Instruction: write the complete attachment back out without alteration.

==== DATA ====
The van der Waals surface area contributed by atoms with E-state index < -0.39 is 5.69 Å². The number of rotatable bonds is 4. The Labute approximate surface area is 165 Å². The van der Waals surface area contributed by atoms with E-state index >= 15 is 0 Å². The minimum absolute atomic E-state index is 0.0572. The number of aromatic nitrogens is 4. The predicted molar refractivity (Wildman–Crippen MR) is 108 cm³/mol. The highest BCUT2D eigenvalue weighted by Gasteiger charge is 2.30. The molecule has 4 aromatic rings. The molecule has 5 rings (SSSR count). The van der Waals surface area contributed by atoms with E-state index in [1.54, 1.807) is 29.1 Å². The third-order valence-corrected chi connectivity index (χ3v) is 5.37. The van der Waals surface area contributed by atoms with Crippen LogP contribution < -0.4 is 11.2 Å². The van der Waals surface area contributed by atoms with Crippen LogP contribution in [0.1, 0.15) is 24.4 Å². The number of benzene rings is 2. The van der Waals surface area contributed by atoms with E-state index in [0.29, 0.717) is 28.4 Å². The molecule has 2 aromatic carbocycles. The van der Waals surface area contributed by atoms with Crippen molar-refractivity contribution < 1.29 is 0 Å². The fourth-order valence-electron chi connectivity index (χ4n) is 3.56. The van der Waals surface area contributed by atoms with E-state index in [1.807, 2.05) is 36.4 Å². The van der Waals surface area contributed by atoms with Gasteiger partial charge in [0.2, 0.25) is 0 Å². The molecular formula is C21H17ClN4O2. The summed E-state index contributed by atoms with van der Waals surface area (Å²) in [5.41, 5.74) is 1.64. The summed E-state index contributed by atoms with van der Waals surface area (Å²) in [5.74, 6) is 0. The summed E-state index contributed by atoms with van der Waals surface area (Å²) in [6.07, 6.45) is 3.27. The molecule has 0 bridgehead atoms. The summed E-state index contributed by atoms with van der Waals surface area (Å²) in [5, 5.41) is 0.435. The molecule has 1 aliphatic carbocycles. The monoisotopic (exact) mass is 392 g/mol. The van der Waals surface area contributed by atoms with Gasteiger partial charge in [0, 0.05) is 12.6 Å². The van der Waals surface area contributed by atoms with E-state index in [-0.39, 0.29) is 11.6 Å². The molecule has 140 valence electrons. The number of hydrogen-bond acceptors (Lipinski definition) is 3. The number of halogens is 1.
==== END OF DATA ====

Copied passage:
The van der Waals surface area contributed by atoms with E-state index < -0.39 is 5.69 Å². The number of rotatable bonds is 4. The Labute approximate surface area is 165 Å². The van der Waals surface area contributed by atoms with E-state index >= 15 is 0 Å². The minimum absolute atomic E-state index is 0.0572. The number of aromatic nitrogens is 4. The predicted molar refractivity (Wildman–Crippen MR) is 108 cm³/mol. The highest BCUT2D eigenvalue weighted by Gasteiger charge is 2.30. The molecule has 4 aromatic rings. The molecule has 5 rings (SSSR count). The van der Waals surface area contributed by atoms with E-state index in [1.54, 1.807) is 29.1 Å². The third-order valence-corrected chi connectivity index (χ3v) is 5.37. The van der Waals surface area contributed by atoms with Crippen LogP contribution < -0.4 is 11.2 Å². The van der Waals surface area contributed by atoms with Crippen LogP contribution in [0.1, 0.15) is 24.4 Å². The number of benzene rings is 2. The van der Waals surface area contributed by atoms with E-state index in [0.29, 0.717) is 28.4 Å². The molecule has 2 aromatic carbocycles. The van der Waals surface area contributed by atoms with Crippen molar-refractivity contribution < 1.29 is 0 Å². The fourth-order valence-electron chi connectivity index (χ4n) is 3.56. The van der Waals surface area contributed by atoms with E-state index in [1.807, 2.05) is 36.4 Å². The van der Waals surface area contributed by atoms with Gasteiger partial charge in [0.2, 0.25) is 0 Å². The molecular formula is C21H17ClN4O2. The summed E-state index contributed by atoms with van der Waals surface area (Å²) in [5.41, 5.74) is 1.64. The summed E-state index contributed by atoms with van der Waals surface area (Å²) in [5.74, 6) is 0. The summed E-state index contributed by atoms with van der Waals surface area (Å²) in [6.07, 6.45) is 3.27. The molecule has 0 bridgehead atoms. The summed E-state index contributed by atoms with van der Waals surface area (Å²) in [5, 5.41) is 0.435. The molecule has 1 aliphatic carbocycles. The monoisotopic (exact) mass is 392 g/mol. The van der Waals surface area contributed by atoms with Gasteiger partial charge in [0, 0.05) is 12.6 Å². The van der Waals surface area contributed by atoms with E-state index in [-0.39, 0.29) is 11.6 Å². The molecule has 140 valence electrons. The number of hydrogen-bond acceptors (Lipinski definition) is 3. The number of halogens is 1.